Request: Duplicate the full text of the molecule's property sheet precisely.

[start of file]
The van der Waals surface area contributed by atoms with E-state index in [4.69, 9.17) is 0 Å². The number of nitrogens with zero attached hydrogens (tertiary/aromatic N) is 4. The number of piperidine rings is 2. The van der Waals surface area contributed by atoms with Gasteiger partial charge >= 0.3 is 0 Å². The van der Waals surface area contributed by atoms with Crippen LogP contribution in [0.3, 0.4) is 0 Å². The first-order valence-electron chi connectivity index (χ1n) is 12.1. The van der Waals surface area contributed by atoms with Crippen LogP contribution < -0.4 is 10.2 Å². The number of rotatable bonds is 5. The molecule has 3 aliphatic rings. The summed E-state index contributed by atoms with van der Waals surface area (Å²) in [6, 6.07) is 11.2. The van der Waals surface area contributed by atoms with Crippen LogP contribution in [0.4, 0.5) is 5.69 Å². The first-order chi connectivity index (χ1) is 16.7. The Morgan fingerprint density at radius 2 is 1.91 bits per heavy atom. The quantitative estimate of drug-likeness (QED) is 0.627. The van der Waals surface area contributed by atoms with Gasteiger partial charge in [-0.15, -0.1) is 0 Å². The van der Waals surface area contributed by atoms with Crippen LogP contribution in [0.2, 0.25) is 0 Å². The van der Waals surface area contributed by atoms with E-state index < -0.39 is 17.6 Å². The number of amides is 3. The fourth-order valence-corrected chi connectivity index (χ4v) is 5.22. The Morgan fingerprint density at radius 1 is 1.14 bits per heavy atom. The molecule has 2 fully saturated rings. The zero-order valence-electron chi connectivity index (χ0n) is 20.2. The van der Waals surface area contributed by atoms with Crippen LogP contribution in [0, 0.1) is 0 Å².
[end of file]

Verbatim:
The van der Waals surface area contributed by atoms with E-state index in [4.69, 9.17) is 0 Å². The number of nitrogens with zero attached hydrogens (tertiary/aromatic N) is 4. The number of piperidine rings is 2. The van der Waals surface area contributed by atoms with Gasteiger partial charge >= 0.3 is 0 Å². The van der Waals surface area contributed by atoms with Crippen LogP contribution in [0.3, 0.4) is 0 Å². The first-order valence-electron chi connectivity index (χ1n) is 12.1. The van der Waals surface area contributed by atoms with Crippen LogP contribution < -0.4 is 10.2 Å². The number of rotatable bonds is 5. The molecule has 3 aliphatic rings. The summed E-state index contributed by atoms with van der Waals surface area (Å²) in [6, 6.07) is 11.2. The van der Waals surface area contributed by atoms with Crippen LogP contribution in [0.4, 0.5) is 5.69 Å². The first-order chi connectivity index (χ1) is 16.7. The Morgan fingerprint density at radius 2 is 1.91 bits per heavy atom. The quantitative estimate of drug-likeness (QED) is 0.627. The van der Waals surface area contributed by atoms with Gasteiger partial charge in [-0.15, -0.1) is 0 Å². The van der Waals surface area contributed by atoms with Crippen LogP contribution in [0.2, 0.25) is 0 Å². The van der Waals surface area contributed by atoms with E-state index < -0.39 is 17.6 Å². The number of amides is 3. The fourth-order valence-corrected chi connectivity index (χ4v) is 5.22. The Morgan fingerprint density at radius 1 is 1.14 bits per heavy atom. The molecule has 2 fully saturated rings. The zero-order valence-electron chi connectivity index (χ0n) is 20.2. The van der Waals surface area contributed by atoms with Crippen LogP contribution in [0, 0.1) is 0 Å².